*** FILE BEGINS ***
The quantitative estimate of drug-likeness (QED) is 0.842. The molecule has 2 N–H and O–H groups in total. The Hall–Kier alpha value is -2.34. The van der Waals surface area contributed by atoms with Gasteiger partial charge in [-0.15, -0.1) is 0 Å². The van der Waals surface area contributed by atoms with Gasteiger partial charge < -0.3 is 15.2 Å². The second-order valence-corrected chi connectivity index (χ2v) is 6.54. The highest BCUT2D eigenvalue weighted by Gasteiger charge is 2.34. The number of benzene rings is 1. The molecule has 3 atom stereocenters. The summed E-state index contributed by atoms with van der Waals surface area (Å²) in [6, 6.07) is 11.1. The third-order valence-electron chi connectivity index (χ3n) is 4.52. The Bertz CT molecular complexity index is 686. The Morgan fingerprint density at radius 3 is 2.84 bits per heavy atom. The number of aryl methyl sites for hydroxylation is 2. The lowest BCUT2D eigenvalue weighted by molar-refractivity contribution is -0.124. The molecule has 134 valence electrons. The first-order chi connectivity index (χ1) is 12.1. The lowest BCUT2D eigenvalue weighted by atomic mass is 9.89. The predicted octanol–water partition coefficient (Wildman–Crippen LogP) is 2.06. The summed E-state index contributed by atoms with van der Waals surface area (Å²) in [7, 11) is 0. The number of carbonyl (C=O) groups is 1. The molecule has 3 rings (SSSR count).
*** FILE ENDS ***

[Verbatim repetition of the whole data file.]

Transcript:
The quantitative estimate of drug-likeness (QED) is 0.842. The molecule has 2 N–H and O–H groups in total. The Hall–Kier alpha value is -2.34. The van der Waals surface area contributed by atoms with Gasteiger partial charge in [-0.15, -0.1) is 0 Å². The van der Waals surface area contributed by atoms with Gasteiger partial charge < -0.3 is 15.2 Å². The second-order valence-corrected chi connectivity index (χ2v) is 6.54. The highest BCUT2D eigenvalue weighted by Gasteiger charge is 2.34. The number of benzene rings is 1. The molecule has 3 atom stereocenters. The summed E-state index contributed by atoms with van der Waals surface area (Å²) in [6, 6.07) is 11.1. The third-order valence-electron chi connectivity index (χ3n) is 4.52. The Bertz CT molecular complexity index is 686. The Morgan fingerprint density at radius 3 is 2.84 bits per heavy atom. The number of aryl methyl sites for hydroxylation is 2. The lowest BCUT2D eigenvalue weighted by molar-refractivity contribution is -0.124. The molecule has 134 valence electrons. The first-order chi connectivity index (χ1) is 12.1. The lowest BCUT2D eigenvalue weighted by atomic mass is 9.89. The predicted octanol–water partition coefficient (Wildman–Crippen LogP) is 2.06. The summed E-state index contributed by atoms with van der Waals surface area (Å²) in [7, 11) is 0. The number of carbonyl (C=O) groups is 1. The molecule has 3 rings (SSSR count).